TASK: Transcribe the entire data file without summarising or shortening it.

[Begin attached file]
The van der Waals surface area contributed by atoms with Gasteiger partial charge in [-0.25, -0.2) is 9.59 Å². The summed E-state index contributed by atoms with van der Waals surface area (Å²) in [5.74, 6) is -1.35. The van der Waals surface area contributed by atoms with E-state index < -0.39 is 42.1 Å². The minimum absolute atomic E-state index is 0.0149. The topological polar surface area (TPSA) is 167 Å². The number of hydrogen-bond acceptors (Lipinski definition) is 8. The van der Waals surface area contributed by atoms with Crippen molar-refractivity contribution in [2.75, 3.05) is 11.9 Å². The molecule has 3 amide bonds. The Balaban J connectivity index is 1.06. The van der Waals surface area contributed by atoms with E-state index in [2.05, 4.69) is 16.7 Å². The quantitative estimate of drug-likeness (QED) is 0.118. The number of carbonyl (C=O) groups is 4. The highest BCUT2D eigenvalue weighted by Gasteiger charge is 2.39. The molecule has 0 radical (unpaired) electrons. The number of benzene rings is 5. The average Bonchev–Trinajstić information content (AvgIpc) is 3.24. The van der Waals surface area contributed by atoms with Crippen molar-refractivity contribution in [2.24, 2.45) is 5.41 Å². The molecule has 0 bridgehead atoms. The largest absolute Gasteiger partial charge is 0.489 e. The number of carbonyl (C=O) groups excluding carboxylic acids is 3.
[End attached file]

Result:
The van der Waals surface area contributed by atoms with Gasteiger partial charge in [-0.25, -0.2) is 9.59 Å². The summed E-state index contributed by atoms with van der Waals surface area (Å²) in [5.74, 6) is -1.35. The van der Waals surface area contributed by atoms with E-state index < -0.39 is 42.1 Å². The minimum absolute atomic E-state index is 0.0149. The topological polar surface area (TPSA) is 167 Å². The number of hydrogen-bond acceptors (Lipinski definition) is 8. The van der Waals surface area contributed by atoms with Crippen molar-refractivity contribution in [2.75, 3.05) is 11.9 Å². The molecule has 3 amide bonds. The Balaban J connectivity index is 1.06. The van der Waals surface area contributed by atoms with E-state index in [2.05, 4.69) is 16.7 Å². The quantitative estimate of drug-likeness (QED) is 0.118. The number of carbonyl (C=O) groups is 4. The highest BCUT2D eigenvalue weighted by Gasteiger charge is 2.39. The molecule has 0 radical (unpaired) electrons. The number of benzene rings is 5. The average Bonchev–Trinajstić information content (AvgIpc) is 3.24. The van der Waals surface area contributed by atoms with Crippen molar-refractivity contribution in [2.24, 2.45) is 5.41 Å². The molecule has 0 bridgehead atoms. The largest absolute Gasteiger partial charge is 0.489 e. The number of carbonyl (C=O) groups excluding carboxylic acids is 3.